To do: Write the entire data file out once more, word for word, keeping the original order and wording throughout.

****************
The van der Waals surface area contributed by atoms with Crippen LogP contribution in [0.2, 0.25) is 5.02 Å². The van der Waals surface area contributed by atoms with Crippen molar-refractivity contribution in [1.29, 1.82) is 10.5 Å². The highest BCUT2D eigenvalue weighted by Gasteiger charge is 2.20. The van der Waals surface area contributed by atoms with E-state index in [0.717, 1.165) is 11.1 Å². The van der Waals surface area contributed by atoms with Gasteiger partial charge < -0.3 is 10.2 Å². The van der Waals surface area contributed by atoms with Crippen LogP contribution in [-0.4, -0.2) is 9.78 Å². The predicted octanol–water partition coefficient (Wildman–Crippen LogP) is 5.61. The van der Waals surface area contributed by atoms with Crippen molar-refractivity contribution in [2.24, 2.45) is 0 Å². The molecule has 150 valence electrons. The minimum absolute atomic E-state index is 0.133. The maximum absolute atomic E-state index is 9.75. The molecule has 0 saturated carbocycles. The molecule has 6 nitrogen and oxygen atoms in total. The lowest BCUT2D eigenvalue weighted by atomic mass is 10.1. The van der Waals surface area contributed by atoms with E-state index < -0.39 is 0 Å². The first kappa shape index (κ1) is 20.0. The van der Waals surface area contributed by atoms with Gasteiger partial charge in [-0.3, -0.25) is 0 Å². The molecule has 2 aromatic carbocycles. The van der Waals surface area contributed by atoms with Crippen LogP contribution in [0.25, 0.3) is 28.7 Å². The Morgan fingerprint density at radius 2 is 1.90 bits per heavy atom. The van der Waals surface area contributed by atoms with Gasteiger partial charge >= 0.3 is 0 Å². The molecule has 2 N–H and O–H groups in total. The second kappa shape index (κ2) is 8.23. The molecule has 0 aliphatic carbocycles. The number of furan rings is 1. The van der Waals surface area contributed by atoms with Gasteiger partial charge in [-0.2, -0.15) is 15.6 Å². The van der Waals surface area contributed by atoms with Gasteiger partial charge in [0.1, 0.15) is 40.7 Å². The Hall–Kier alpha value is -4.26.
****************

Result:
The van der Waals surface area contributed by atoms with Crippen LogP contribution in [0.2, 0.25) is 5.02 Å². The van der Waals surface area contributed by atoms with Crippen molar-refractivity contribution in [1.29, 1.82) is 10.5 Å². The highest BCUT2D eigenvalue weighted by Gasteiger charge is 2.20. The van der Waals surface area contributed by atoms with E-state index in [0.717, 1.165) is 11.1 Å². The van der Waals surface area contributed by atoms with Gasteiger partial charge < -0.3 is 10.2 Å². The van der Waals surface area contributed by atoms with Crippen LogP contribution in [-0.4, -0.2) is 9.78 Å². The predicted octanol–water partition coefficient (Wildman–Crippen LogP) is 5.61. The van der Waals surface area contributed by atoms with Crippen molar-refractivity contribution in [2.24, 2.45) is 0 Å². The molecule has 150 valence electrons. The minimum absolute atomic E-state index is 0.133. The maximum absolute atomic E-state index is 9.75. The molecule has 0 saturated carbocycles. The molecule has 6 nitrogen and oxygen atoms in total. The lowest BCUT2D eigenvalue weighted by atomic mass is 10.1. The van der Waals surface area contributed by atoms with E-state index < -0.39 is 0 Å². The first kappa shape index (κ1) is 20.0. The van der Waals surface area contributed by atoms with Gasteiger partial charge in [-0.3, -0.25) is 0 Å². The molecule has 2 aromatic carbocycles. The van der Waals surface area contributed by atoms with Crippen LogP contribution in [0.25, 0.3) is 28.7 Å². The Morgan fingerprint density at radius 2 is 1.90 bits per heavy atom. The van der Waals surface area contributed by atoms with Gasteiger partial charge >= 0.3 is 0 Å². The molecule has 2 N–H and O–H groups in total. The second kappa shape index (κ2) is 8.23. The molecule has 0 aliphatic carbocycles. The number of furan rings is 1. The van der Waals surface area contributed by atoms with Gasteiger partial charge in [-0.2, -0.15) is 15.6 Å². The van der Waals surface area contributed by atoms with Gasteiger partial charge in [0.1, 0.15) is 40.7 Å². The Hall–Kier alpha value is -4.26.